Really interesting analysis of twitter use in US politics. I’m sure this can be replicated for other contexts.
From kohenari:

Is Twitter Politically Polarized?

Yes, according to a new paper by M. D. Conover, J. Ratkiewicz, M. Francisco, B. Goncalves, A. Flammini, and F. Menczer …. But there still is some interesting interaction between Twitter users from different political perspectives.
The authors use an algorithm to identify 250,000 Twitter messages (from a database of 355 million tweets gathered over a six week period) with politically relevant hashtags, coming from about 45,000 users. What’s interesting is that they identify quite different dynamics as operating within two different communication networks. One network is composed of retweets – where one user simply retweets another’s message. Here, they find that this network is densely clustered, so that left-leaning people retweet messages from other leftwingers, and right-leaning people retweet messages from other rightwingers. However, there is a second network, composed of ‘mentions’ – where one Twitter user mentions another’s user name in order to communicate with him or her. This network is far more heterogenous, as can be seen from the figure below (the retweet network is linkmapped on the left, the mention network on the right). This can be interpreted with a positive or negative normative slant, depending.
The authors lean towards the latter interpretation. They also generously provide their dataset (located at http://cnets.indiana.edu/groups/nan/truthy ) for others interested in exploring the “role of technologically-mediated political inter- action in deliberative democracy.”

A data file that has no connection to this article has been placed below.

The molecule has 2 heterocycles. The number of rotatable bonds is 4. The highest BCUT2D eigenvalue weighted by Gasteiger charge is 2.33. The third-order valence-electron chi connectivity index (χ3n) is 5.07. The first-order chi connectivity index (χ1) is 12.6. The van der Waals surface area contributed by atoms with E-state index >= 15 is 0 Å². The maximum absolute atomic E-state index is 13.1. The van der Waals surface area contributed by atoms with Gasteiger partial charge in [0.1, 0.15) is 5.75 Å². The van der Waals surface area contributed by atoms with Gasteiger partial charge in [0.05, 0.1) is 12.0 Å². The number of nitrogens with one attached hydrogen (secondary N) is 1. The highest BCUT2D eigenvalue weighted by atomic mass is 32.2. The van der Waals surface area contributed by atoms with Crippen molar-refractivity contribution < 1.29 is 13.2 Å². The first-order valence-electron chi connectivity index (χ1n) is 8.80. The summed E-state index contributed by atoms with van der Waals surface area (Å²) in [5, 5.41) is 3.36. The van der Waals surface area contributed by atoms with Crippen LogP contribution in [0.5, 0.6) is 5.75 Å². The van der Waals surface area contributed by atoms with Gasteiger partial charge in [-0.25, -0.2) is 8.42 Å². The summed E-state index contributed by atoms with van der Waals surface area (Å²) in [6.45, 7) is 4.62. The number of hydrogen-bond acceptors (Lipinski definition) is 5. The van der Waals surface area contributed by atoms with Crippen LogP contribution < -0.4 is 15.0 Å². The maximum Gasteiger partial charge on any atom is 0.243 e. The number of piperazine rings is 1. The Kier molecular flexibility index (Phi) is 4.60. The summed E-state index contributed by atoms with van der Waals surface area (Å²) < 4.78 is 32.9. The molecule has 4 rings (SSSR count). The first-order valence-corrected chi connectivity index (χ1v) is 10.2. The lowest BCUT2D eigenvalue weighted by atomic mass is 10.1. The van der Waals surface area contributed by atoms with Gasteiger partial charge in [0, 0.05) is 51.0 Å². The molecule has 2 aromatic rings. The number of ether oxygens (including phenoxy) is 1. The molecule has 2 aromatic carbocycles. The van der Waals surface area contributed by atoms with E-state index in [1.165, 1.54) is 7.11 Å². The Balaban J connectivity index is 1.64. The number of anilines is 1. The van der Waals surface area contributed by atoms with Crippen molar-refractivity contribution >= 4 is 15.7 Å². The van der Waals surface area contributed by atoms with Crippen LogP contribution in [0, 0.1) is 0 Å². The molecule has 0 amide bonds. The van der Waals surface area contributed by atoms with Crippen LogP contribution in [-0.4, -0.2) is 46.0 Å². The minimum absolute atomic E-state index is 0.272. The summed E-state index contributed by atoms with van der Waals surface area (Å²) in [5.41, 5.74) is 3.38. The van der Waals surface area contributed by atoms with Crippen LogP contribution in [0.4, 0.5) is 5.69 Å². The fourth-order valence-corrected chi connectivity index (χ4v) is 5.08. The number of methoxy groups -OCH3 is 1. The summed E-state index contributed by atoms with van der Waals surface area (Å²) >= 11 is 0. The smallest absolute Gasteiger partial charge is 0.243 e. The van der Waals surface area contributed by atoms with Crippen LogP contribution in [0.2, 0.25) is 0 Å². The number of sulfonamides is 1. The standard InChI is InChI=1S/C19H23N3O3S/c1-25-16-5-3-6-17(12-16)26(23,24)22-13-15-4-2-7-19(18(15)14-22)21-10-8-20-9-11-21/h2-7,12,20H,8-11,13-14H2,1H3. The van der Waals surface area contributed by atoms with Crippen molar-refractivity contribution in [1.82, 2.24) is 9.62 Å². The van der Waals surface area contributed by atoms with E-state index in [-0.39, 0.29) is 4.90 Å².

Really interesting analysis of twitter use in US politics. I’m sure this can be replicated for other contexts.

From kohenari:

Is Twitter Politically Polarized?

Yes, according to a new paper by M. D. Conover, J. Ratkiewicz, M. Francisco, B. Goncalves, A. Flammini, and F. Menczer …. But there still is some interesting interaction between Twitter users from different political perspectives.

The authors use an algorithm to identify 250,000 Twitter messages (from a database of 355 million tweets gathered over a six week period) with politically relevant hashtags, coming from about 45,000 users. What’s interesting is that they identify quite different dynamics as operating within two different communication networks. One network is composed of retweets – where one user simply retweets another’s message. Here, they find that this network is densely clustered, so that left-leaning people retweet messages from other leftwingers, and right-leaning people retweet messages from other rightwingers. However, there is a second network, composed of ‘mentions’ – where one Twitter user mentions another’s user name in order to communicate with him or her. This network is far more heterogenous, as can be seen from the figure below (the retweet network is linkmapped on the left, the mention network on the right). This can be interpreted with a positive or negative normative slant, depending.

The authors lean towards the latter interpretation. They also generously provide their dataset (located at http://cnets.indiana.edu/groups/nan/truthy ) for others interested in exploring the “role of technologically-mediated political inter- action in deliberative democracy.”

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